In the politics of protest, the Bandh is way past its use-by date
Don’t know how to put it but if I were to use a word, it would be: Outdated. For the India of tomorrow, the political establishment is disappointingly out of sync. Steeped in the old, with no sense of reference to a future that has already happened, the ‘political’ has virtually disengaged with the ‘economy’, writes Gautam Chikermane.columns Updated: Jul 06, 2010 12:38 IST
Don’t know how to put it but if I were to use a word, it would be: Outdated. For the India of tomorrow, the political establishment is disappointingly out of sync. Steeped in the old, with no sense of reference to a future that has already happened, the ‘political’ has virtually disengaged with the ‘economy’. The Opposition’s politics of protest has ceded the new authority of growth and prosperity to the governing parties. That self-goal behind it, the Opposition is now all set to face the resultant anger of the people it is pretending to protect.
They may choose to ignore the statistically-dispersed and thereby politically-insignificant middle class, who they may say has a vested interest in ensuring business as usual — working a hard day, sending children to school, shopping at a mall and maybe watching a 10.40 pm show of The Karate Kid — as they EMI their way through cars and houses. This class of people doesn’t vote, so let’s not worry about them…so the argument goes.
But when they come to fight for the poor, they use tools of the past that have no meaning in the political economy of today. For one who brings home an income and food only if he goes out to work as a construction labour, a small trader or a driver, for instance, anything that comes in the way of his reaching his work place means one day’s wages lost. A rickshaw puller not only loses his earnings for the day, but in many cases, his rickshaw as well, as goons in the garb of fighting-for-the-people destroy his livelihood that in most cases is on lease.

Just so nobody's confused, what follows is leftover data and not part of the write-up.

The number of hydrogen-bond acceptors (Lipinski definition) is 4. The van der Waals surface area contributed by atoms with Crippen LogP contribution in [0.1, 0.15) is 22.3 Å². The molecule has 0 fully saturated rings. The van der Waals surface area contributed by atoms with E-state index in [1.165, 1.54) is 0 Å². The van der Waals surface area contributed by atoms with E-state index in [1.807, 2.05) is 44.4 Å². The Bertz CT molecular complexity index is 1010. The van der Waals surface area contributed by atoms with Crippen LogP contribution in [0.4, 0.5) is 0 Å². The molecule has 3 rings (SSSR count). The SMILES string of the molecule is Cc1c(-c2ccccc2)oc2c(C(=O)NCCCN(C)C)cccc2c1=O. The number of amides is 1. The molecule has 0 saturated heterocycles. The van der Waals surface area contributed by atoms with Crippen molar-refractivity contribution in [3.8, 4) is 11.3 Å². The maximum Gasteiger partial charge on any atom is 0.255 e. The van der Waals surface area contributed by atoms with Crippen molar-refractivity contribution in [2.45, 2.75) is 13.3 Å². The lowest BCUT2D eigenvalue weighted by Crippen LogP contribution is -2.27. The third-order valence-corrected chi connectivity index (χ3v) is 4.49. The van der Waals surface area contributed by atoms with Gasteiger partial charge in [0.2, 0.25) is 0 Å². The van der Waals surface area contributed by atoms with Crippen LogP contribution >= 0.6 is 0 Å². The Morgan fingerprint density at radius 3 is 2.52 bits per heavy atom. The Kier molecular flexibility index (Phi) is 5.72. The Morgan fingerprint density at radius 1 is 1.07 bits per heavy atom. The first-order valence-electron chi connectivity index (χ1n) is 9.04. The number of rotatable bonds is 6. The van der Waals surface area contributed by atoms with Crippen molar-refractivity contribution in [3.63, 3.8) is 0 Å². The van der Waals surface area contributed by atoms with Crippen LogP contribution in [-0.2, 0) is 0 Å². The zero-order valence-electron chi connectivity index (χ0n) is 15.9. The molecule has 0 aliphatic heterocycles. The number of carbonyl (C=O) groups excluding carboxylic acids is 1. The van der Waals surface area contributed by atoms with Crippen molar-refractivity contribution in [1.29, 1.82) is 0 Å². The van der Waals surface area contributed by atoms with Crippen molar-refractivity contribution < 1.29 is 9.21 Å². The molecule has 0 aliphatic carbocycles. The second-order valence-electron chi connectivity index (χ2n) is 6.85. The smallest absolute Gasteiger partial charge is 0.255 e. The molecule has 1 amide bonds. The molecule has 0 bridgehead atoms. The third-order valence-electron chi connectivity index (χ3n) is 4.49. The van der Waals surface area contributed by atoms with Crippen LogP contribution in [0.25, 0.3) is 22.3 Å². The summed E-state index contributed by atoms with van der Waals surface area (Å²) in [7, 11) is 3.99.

The Opposition hasn’t a clue of what an 8-10 per cent GDP growth rate means to the man on the street or to a nation starved of opportunities. If inflation has made life tough — and there’s no denying that — a large part of that difficulty has been made up by increased incomes. A very rich farmer told me last year that NREGA is destroying agriculture as he was unable to find labourers to work his farm. Meaning, even in the remote interiors of India, incomes — and the accompanying labour choices — are up.
Broadly, the bandh is to protest UPA’s economic reforms through deregulation of petrol and increase in the price of diesel, kerosene and LPG cylinders. What the Opposition means, but possibly doesn’t know, is: let the burden of what we spend today be borne by our children tomorrow. The fact that the government could have balanced this deregulation and the resultant price rise with a cut in taxes on the fuel is a fair argument. I suspect the government is keeping that as a policy flexibility in case global prices of fuel cross $100 a barrel again. Besides, sales tax is a state subject and many Opposition governed states haven’t cut those.
Whatever else you do, the pressure on fuel prices is not going to go away. And not because of shortages of the commodity or its global prices that will rise and fall in this age of serial crises. It’s because when an economy starts to grow at the pace India currently is with a trillion-dollar scale, it needs more energy to fuel its power plants, automobiles, commercial vehicles, aircraft, ships that in turn feed its industries, businesses, households. It’s a part of growing up, I would say.
Returning to politics, the rise in the price of an LPG cylinder is not going to affect the poor as the Opposition parties are suggesting but the non-voting, politically-unimportant middle class. The increase in petrol prices is going to affect those with two- or four-wheelers, not the poor who walk or cycle. The increase in the price of an LPG cylinder is not going to affect the poor who run their kitchens on wood, but the middle class. Kerosene could be the sole exception which the relatively less well off — but certainly not the poor — use.
There remains the issue of fuel price rise trickling into the economy as transporters raise their freight rates, which in turn increase prices of goods and services. According to the government this will add 1 per cent to inflation — not high but badly timed as food inflation stands at 12 per cent and wholesale price inflation at 10 per cent. My suspicion is that such a rise would be digestible, given that the bandh comes a year after prices have been ruling high. So, what’s the political logic of this bandh that hurts largely the poor?
The answer: caught up in the momentum of the past, infatuated by the Angry Young Man of the 1970s and with little imagination to lead India and its citizens towards a fast-growing developed economy status, the Opposition is crying for political attention with nothing to offer. It is needlessly pushing the use-by date of a tool that has all but died.